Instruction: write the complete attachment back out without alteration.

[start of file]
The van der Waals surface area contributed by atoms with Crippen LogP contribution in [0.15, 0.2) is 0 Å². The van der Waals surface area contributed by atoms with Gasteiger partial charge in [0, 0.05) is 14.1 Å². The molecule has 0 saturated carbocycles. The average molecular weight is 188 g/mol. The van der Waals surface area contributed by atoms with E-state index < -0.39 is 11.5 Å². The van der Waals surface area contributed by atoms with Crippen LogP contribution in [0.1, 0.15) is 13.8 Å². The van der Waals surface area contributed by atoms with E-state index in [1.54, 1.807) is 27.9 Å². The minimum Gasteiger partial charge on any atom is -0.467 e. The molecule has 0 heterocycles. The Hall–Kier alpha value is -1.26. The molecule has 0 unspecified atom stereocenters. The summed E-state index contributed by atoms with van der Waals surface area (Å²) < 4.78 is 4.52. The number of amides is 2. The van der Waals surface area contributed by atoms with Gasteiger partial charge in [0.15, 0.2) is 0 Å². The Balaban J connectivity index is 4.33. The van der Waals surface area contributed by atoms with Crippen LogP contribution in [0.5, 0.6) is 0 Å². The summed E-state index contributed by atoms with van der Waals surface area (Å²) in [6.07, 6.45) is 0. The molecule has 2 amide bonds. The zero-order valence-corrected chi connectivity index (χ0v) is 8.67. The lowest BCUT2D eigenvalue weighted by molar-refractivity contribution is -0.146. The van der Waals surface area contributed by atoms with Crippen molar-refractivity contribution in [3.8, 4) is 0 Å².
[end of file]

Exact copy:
The van der Waals surface area contributed by atoms with Crippen LogP contribution in [0.15, 0.2) is 0 Å². The van der Waals surface area contributed by atoms with Gasteiger partial charge in [0, 0.05) is 14.1 Å². The molecule has 0 saturated carbocycles. The average molecular weight is 188 g/mol. The van der Waals surface area contributed by atoms with E-state index < -0.39 is 11.5 Å². The van der Waals surface area contributed by atoms with Crippen LogP contribution in [0.1, 0.15) is 13.8 Å². The van der Waals surface area contributed by atoms with E-state index in [1.54, 1.807) is 27.9 Å². The minimum Gasteiger partial charge on any atom is -0.467 e. The molecule has 0 heterocycles. The Hall–Kier alpha value is -1.26. The molecule has 0 unspecified atom stereocenters. The summed E-state index contributed by atoms with van der Waals surface area (Å²) < 4.78 is 4.52. The number of amides is 2. The van der Waals surface area contributed by atoms with Gasteiger partial charge in [0.15, 0.2) is 0 Å². The Balaban J connectivity index is 4.33. The van der Waals surface area contributed by atoms with Crippen LogP contribution in [0.5, 0.6) is 0 Å². The summed E-state index contributed by atoms with van der Waals surface area (Å²) in [6.07, 6.45) is 0. The molecule has 2 amide bonds. The zero-order valence-corrected chi connectivity index (χ0v) is 8.67. The lowest BCUT2D eigenvalue weighted by molar-refractivity contribution is -0.146. The van der Waals surface area contributed by atoms with Crippen molar-refractivity contribution in [3.8, 4) is 0 Å².